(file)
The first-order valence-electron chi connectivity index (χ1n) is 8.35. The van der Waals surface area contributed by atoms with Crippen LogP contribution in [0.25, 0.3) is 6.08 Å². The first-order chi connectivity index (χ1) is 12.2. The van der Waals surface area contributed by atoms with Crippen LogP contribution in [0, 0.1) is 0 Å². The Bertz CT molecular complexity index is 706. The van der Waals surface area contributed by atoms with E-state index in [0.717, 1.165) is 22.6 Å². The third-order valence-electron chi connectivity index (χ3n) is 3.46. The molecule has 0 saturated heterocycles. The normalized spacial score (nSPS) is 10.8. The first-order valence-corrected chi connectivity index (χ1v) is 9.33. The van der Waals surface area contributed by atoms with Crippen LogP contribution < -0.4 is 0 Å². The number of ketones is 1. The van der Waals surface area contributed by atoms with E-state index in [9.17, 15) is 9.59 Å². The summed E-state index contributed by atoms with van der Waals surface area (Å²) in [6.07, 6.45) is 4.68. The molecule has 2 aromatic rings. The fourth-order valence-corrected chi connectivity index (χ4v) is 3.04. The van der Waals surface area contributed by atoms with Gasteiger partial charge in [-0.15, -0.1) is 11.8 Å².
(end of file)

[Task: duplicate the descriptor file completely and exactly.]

The first-order valence-electron chi connectivity index (χ1n) is 8.35. The van der Waals surface area contributed by atoms with Crippen LogP contribution in [0.25, 0.3) is 6.08 Å². The first-order chi connectivity index (χ1) is 12.2. The van der Waals surface area contributed by atoms with Crippen LogP contribution in [0, 0.1) is 0 Å². The Bertz CT molecular complexity index is 706. The van der Waals surface area contributed by atoms with E-state index in [0.717, 1.165) is 22.6 Å². The third-order valence-electron chi connectivity index (χ3n) is 3.46. The molecule has 0 saturated heterocycles. The normalized spacial score (nSPS) is 10.8. The first-order valence-corrected chi connectivity index (χ1v) is 9.33. The van der Waals surface area contributed by atoms with Crippen LogP contribution < -0.4 is 0 Å². The number of ketones is 1. The van der Waals surface area contributed by atoms with E-state index in [9.17, 15) is 9.59 Å². The summed E-state index contributed by atoms with van der Waals surface area (Å²) in [6.07, 6.45) is 4.68. The molecule has 2 aromatic rings. The fourth-order valence-corrected chi connectivity index (χ4v) is 3.04. The van der Waals surface area contributed by atoms with Gasteiger partial charge in [-0.15, -0.1) is 11.8 Å².